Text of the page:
No Holding BackMartin Chandler |
Author: Holding, Michael
Publisher: Weidenfeld and Nicolson
Rating: 4 stars
Michael Holding needs little introduction. Thirty years ago he was, some would argue, the finest fast bowler on the planet. Today he is one of the sport’s most perceptive and best loved commentators. Against that background I was confident this book would be better than most of its type. In fact it is a masterpiece, sadly a slightly flawed one, but nonetheless essential reading for anyone who wants to understand the state of the game in the 21st century.
What makes Holding’s book so memorable is that it is the story of Michael Holding the man and not simply of Michael Holding the cricketer. It is not, at 234 pages of narrative, overly long and his cricket career is over less than half way through. It is confirmed at that point that he took 249 Test wickets but nowhere is his average or strike rate recorded. There are no detailed reports of any of the series in which he played or indeed of any individual Test. What Holding does deal with are the controversies in his career, most notably his famously kicking over the stumps during a Test in Dunedin and his tendency to bowl just a little too aggressively in his early years. He also deals with the wider issues facing professional cricketers in the Caribbean in the 1970’s and 1980’s. At the start of Holding’s career it was impossible for a West Indian to make a living solely from International cricket but, just two years after he made his Test debut, Kerry Packer and World Series Cricket came along and the landscape changed forever.
I would have liked to read more of Holding’s transition from player to businessman and finally commentator. That is not intended as a criticism as much as an expression of surprise that that part of the book is as fascinating as it is. The immediate aftermath of a cricketer’s playing career is not, generally, the most interesting aspect of his story. Holding did nothing spectacular or controversial – he bought a garage business in Kingston and gradually moved into media work. Not, on the face of matters a particularly exciting time, but the honesty with which he deals with the problems he encountered along the way makes for a compelling read.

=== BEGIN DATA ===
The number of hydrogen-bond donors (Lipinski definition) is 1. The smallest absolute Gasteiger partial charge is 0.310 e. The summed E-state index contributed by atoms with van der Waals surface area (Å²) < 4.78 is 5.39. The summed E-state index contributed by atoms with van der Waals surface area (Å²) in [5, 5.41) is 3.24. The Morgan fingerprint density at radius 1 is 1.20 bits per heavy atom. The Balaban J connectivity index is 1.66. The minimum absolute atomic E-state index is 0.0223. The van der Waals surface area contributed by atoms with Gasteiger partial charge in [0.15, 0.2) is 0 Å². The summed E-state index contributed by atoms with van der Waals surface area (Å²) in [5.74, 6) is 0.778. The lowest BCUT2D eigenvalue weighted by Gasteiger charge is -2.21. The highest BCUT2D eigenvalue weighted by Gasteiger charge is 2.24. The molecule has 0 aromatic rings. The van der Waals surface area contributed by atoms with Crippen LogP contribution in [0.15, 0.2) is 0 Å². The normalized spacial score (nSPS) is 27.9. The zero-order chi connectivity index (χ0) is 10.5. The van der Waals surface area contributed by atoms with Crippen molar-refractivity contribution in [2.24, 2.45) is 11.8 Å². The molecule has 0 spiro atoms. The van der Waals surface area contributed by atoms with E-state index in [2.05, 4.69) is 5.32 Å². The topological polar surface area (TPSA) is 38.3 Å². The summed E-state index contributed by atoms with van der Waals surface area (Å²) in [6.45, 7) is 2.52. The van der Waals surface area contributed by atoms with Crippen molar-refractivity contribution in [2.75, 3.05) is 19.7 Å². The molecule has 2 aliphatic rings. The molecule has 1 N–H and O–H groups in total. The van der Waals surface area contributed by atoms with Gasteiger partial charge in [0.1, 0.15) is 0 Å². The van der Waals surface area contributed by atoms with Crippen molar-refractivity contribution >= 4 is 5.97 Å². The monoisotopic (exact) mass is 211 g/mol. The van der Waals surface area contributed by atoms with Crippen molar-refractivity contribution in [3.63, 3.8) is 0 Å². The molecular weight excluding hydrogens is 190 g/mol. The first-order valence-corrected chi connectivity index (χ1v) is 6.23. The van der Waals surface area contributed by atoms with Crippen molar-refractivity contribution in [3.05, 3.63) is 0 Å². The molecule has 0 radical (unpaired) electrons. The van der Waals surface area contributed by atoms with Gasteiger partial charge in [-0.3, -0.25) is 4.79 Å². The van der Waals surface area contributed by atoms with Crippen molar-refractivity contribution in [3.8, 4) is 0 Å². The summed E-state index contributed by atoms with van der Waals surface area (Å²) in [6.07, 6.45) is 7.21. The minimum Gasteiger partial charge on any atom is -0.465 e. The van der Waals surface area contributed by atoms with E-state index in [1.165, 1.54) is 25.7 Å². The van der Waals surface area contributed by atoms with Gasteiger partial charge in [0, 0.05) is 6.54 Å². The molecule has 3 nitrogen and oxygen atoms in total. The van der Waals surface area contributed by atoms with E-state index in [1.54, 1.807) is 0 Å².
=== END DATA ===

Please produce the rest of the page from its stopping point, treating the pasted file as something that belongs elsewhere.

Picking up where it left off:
Where Holding is at his best is undoubtedly the chapters that deal with his involvement in the game over the last decade. Most rewarding of all is his chapter on Sir Allen Stanford. Once the current legal proceedings involving Stanford have concluded there will no doubt be a plethora of books dealing with his rise and fall but, dealing with his cricketing activities in isolation, I cannot imagine that anything will improve on the account given here. The same can be said of other subjects close to Holding’s heart such as his views on the always emotive issue of illegal bowling, the debacle of the on/off forfeiture by Pakistan of the Oval Test in 2006 and the inexorable rise of T20 cricket. Holding also writes, inevitably, with great passion and insight into the decline of the West Indies in recent years.
I mentioned at the outset of this review that I felt the book was flawed. That may be a little unkind in some ways but I am afraid there was a sense of anticlimax when I reached the end. The book starts so well and gets better and better with each succeeding chapter and I was expecting a grandstand finish which simply did not happen. Such is Holding’s popularity that I anticipate this book will sell well and it is a shame that those who read it who never saw him in his pomp, and there will be many of them, will not learn just how good he was. Geoffrey Boycott dubbed Holding the “Rolls Royce of fast bowlers” and his long time soubriquet, “Whispering Death”, is one of the most evocative a cricketer has been given. Holding is not a man to brag, I understand that, but, in my humble opinion, the closing chapter of Holding’s book should have consisted of a collection of tributes from his contemporaries, a statistical summary, and a series of photographs showcasing that breathtaking action.